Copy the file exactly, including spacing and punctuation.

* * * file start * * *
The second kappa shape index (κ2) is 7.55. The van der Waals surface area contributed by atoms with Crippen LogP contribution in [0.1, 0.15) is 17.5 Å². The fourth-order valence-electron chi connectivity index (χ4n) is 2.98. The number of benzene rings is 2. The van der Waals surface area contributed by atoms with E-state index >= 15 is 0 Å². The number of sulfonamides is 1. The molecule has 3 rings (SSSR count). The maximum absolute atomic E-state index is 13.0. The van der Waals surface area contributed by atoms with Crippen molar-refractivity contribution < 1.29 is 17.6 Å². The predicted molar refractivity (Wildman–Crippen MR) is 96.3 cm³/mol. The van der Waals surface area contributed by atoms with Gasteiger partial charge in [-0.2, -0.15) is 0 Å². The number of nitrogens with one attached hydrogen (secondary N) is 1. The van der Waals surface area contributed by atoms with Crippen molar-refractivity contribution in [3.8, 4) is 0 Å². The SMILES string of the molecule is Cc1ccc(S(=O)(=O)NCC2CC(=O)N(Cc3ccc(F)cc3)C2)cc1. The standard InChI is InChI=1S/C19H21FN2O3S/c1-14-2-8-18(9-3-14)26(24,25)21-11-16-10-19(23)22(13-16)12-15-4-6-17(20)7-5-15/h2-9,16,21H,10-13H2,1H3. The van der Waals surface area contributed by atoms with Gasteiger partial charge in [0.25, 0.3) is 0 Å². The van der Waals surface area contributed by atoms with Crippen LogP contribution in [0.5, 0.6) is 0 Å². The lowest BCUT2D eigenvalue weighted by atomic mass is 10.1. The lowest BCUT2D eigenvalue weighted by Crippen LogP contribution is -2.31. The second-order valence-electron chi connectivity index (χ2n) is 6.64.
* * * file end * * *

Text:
The second kappa shape index (κ2) is 7.55. The van der Waals surface area contributed by atoms with Crippen LogP contribution in [0.1, 0.15) is 17.5 Å². The fourth-order valence-electron chi connectivity index (χ4n) is 2.98. The number of benzene rings is 2. The van der Waals surface area contributed by atoms with E-state index >= 15 is 0 Å². The number of sulfonamides is 1. The molecule has 3 rings (SSSR count). The maximum absolute atomic E-state index is 13.0. The van der Waals surface area contributed by atoms with Crippen molar-refractivity contribution < 1.29 is 17.6 Å². The predicted molar refractivity (Wildman–Crippen MR) is 96.3 cm³/mol. The van der Waals surface area contributed by atoms with Gasteiger partial charge in [-0.2, -0.15) is 0 Å². The number of nitrogens with one attached hydrogen (secondary N) is 1. The van der Waals surface area contributed by atoms with Crippen molar-refractivity contribution in [3.8, 4) is 0 Å². The SMILES string of the molecule is Cc1ccc(S(=O)(=O)NCC2CC(=O)N(Cc3ccc(F)cc3)C2)cc1. The standard InChI is InChI=1S/C19H21FN2O3S/c1-14-2-8-18(9-3-14)26(24,25)21-11-16-10-19(23)22(13-16)12-15-4-6-17(20)7-5-15/h2-9,16,21H,10-13H2,1H3. The van der Waals surface area contributed by atoms with Gasteiger partial charge in [0.25, 0.3) is 0 Å². The van der Waals surface area contributed by atoms with Crippen LogP contribution in [0.5, 0.6) is 0 Å². The lowest BCUT2D eigenvalue weighted by atomic mass is 10.1. The lowest BCUT2D eigenvalue weighted by Crippen LogP contribution is -2.31. The second-order valence-electron chi connectivity index (χ2n) is 6.64.